The CO-CARBON project is implemented in cooperation between the University of Helsinki, Aalto University, the Finnish Meteorological Institute, Häme University of Applied Sciences and the University of Copenhagen. The project is funded by the Strategic Research Council (STN) of the Academy of Finland. CO-CARBON is part of STN's Climate Change and Human Research Program (CLIMATE). More information on CO-CARBON can be found here.

SMAR­Ter Gree­ner Ci­ties (2020-23) – Fun­ded by Nord­Forsk 

The SMARTer Greener Cities project aims to develop and test novel tools and processes for explicitly converging social, ecological, and technological systems (SETS) approaches for improving life in cities. Together, Professor Christopher Raymond and Dr. Silviya Korpilo lead Work Package 3 (WP3)- Social-Ecological Couplings in Helsinki. 

WP3 aims to understand how smart technologies and nature-based solutions (NBS) can enhance or hinder the potential of different types of urban green spaces to promote psychological restoration seasonally. We study two neighborhoods in Helsinki: Kalasatama and Kuninkaantammi. These spaces have different visions of planning and development; while Kalasatama has been promoted as a smart neighborhood and sustainable residential area, Kuninkaantammi has been developed emphasizing NBS and the Green City concept.


The results of WP3 and SMARTer Greener Cities will provide in-depth empirical support for the systems framing to explore in depth social-ecological, ecological-technological, and social-technological couplings through shared learning, practice and engagement in three case study cities. The project will share knowledge across three Nordic cities and promote new types of learning institutions to understand the full suite of SETS couplings, and their intended and unintended consequences across system domains such as social justice and ecosystem based climate resilience.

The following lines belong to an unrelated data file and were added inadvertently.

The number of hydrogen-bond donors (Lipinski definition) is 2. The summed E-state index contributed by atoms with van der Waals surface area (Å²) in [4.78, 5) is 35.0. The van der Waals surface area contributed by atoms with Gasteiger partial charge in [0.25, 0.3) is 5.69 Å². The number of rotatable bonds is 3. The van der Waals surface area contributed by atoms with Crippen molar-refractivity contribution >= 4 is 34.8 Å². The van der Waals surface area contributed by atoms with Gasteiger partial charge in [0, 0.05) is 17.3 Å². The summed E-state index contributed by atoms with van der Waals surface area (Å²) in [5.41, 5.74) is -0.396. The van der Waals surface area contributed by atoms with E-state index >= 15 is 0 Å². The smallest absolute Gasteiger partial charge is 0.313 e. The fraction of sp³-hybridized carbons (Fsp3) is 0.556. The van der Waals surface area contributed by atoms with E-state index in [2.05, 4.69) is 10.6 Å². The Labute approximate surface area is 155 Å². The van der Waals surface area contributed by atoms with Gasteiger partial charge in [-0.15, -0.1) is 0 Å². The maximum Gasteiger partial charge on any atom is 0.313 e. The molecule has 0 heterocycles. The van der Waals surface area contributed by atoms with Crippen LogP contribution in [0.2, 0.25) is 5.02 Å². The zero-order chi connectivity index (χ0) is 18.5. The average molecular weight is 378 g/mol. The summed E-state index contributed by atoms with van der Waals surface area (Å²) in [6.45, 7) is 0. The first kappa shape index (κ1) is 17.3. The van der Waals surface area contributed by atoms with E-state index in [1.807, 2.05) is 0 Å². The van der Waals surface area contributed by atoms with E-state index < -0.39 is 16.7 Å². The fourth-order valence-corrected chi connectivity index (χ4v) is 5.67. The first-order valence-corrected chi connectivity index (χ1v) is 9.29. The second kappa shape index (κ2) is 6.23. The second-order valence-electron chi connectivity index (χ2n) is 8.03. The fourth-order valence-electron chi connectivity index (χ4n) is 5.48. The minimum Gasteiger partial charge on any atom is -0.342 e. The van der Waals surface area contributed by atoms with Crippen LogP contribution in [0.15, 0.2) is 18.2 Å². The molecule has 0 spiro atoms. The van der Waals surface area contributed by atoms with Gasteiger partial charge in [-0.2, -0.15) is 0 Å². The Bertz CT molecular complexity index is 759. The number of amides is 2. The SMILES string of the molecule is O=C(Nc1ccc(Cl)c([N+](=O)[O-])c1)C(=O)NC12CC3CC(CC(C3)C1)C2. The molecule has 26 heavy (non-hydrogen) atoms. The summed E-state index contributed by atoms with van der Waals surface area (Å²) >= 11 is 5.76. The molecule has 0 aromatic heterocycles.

More information on Smarter Greener Cities can be found here.

The aim of this project is to develop a coherent set of tools and processes for systematically identifying, assessing, and comparing protected area management visions based on past drivers of change and the consequences of modelled scenarios on multiple aspects of biodiversity, ecosystem services, and human well-being. Scenarios used to derive the associated visions will include land-use change, invasive species, climate change, tourism, forestry, mining, indigenous use of natural resources, and water resources planning and governance. ENVISION addresses the research questions of: 1) to what extent is balancing diverse visions possible and, 2) how can strategies based on collectively defined visions be translated into protected area management at multiple scales?

Past Pro­jects

An inclusi­ve ap­proach to as­ses­sing in­te­gra­ti­ve sce­na­rios and vi­sions for pro­tec­ted area ma­na­ge­ment (EN­VI­SION) (2019-2021) - Fun­ded by Bio­di­vER­sA ERA-Net

Funding € 1,573,492 from Horizon 2020 ERA-NET COFUND, Formas, Biodiversa

A sus­tai­nable spa­tial plan­ning fra­mework for en­ga­ging di­ver­se ac­tors and ci­tizens in re­vi­ta­li­sing in-between spaces for social inclusion, bio­di­ver­si­ty, and well-being (VIVA-PLAN)  (2019-2021) 

Fun­ding SEK 7.9 million by For­mas, Swe­den

Special Fea­tu­re on Theo­re­tical Tra­di­tions in Social Va­lues for Sus­tai­na­bi­li­ty (2018-19) 

More information about this special feature can be found here.

Exploring Residents' Gardening Experiences in Winnipeg, Canada (2017)